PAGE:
Extended calendars show early success
Fourth grade bilingual math and science teacher Yoban Quijano has been teaching full-time at Dallas ISD for eight years, but he has never seen test scores as high as this year’s, and he credits his campus’ School Day Redesign calendar for the improvement.
Maple Lawn Elementary School is one of five district schools with this special calendar, which extends the year to start at the beginning of August and end in late June for all students, teachers and staff. As a result, teachers like Quijano were able to spend more time planning, connecting with students and getting ahead on test preparation.
Dallas ISD adopted the School Day Redesign calendar along with the Intersession calendar— which allowed 41 schools to create time for five additional intersession weeks—to mitigate the learning loss caused by the COVID-19 pandemic, something Quijano experienced firsthand.
One of his students missed most of last year due to virtual absences, leading her to get a score of 21 on her State of Texas Assessments of Academic Readiness (STAAR) math test. This year, however, she was able to triple her score and earn a 72 thanks to the extra time in class. And she was not Quijano’s only student who experienced such noteworthy growth.
“I had another student who is on the spectrum,” Quijano said. “He got an 18 last year, and this year, he passed with a 68, so he tripled that score. His family was ecstatic because he had never passed any test in his life, so it was really a good moment for everyone.”
Extended school year campuses across the district are seeing similar success stories. Derek Little, deputy chief of academics, said it has been “a large ask” for teachers to spend so much additional time with their students, but Dallas ISD is seeing the impact of that work.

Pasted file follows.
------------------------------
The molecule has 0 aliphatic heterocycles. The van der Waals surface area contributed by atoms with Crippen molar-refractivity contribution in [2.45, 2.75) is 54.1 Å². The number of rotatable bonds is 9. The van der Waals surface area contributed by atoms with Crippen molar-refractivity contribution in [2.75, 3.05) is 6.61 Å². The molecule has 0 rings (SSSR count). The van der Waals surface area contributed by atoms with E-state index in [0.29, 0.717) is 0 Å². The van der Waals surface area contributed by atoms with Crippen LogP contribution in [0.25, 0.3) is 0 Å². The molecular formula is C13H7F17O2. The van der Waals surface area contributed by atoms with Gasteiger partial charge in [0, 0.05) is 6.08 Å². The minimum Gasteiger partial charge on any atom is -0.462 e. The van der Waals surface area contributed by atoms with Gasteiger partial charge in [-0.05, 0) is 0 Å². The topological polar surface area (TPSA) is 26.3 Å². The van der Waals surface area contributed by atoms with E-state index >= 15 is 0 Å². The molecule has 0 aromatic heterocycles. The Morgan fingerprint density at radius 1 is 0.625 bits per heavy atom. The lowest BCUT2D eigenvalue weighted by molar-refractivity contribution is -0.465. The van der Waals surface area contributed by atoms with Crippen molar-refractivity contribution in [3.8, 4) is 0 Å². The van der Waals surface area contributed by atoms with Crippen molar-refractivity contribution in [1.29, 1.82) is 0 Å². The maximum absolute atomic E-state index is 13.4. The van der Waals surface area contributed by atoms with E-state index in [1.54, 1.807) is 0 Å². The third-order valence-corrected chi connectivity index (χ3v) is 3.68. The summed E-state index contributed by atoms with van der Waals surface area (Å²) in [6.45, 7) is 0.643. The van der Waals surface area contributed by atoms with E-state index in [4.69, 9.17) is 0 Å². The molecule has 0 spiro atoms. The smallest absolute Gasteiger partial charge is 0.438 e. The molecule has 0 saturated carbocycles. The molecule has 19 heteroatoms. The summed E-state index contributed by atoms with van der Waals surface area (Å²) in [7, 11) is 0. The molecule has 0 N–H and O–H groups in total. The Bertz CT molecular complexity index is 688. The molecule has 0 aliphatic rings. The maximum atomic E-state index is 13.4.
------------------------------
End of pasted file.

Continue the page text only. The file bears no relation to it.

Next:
“All of the student surveys that we have put out this year at both School Day Redesign and at Intersession have been positive,” Little said. “With our preliminary STAAR data, we’re seeing really good results from the work teachers have done at these 46 extended schools. We are excited to see teachers come back next year ready to make an even bigger difference in the lives of their students.”
While Quijano has faced additional challenges this year due to the pandemic, helping his students grow and develop kept him moving forward week after week.
“I love when my students start to believe in themselves,” Quijano said. “Once they feel successful, the fear is gone, and when the fear is gone, they are willing to try anything. That’s when they start to learn. If I can make that difference and a student is able to triple their score, how far can they go? That’s my motivation for next year: Let’s see what the limit is.” To learn more about Dallas ISD’s extended school year calendars or to see a list of participating schools, visit https://www.dallasisd.org/Page/74532.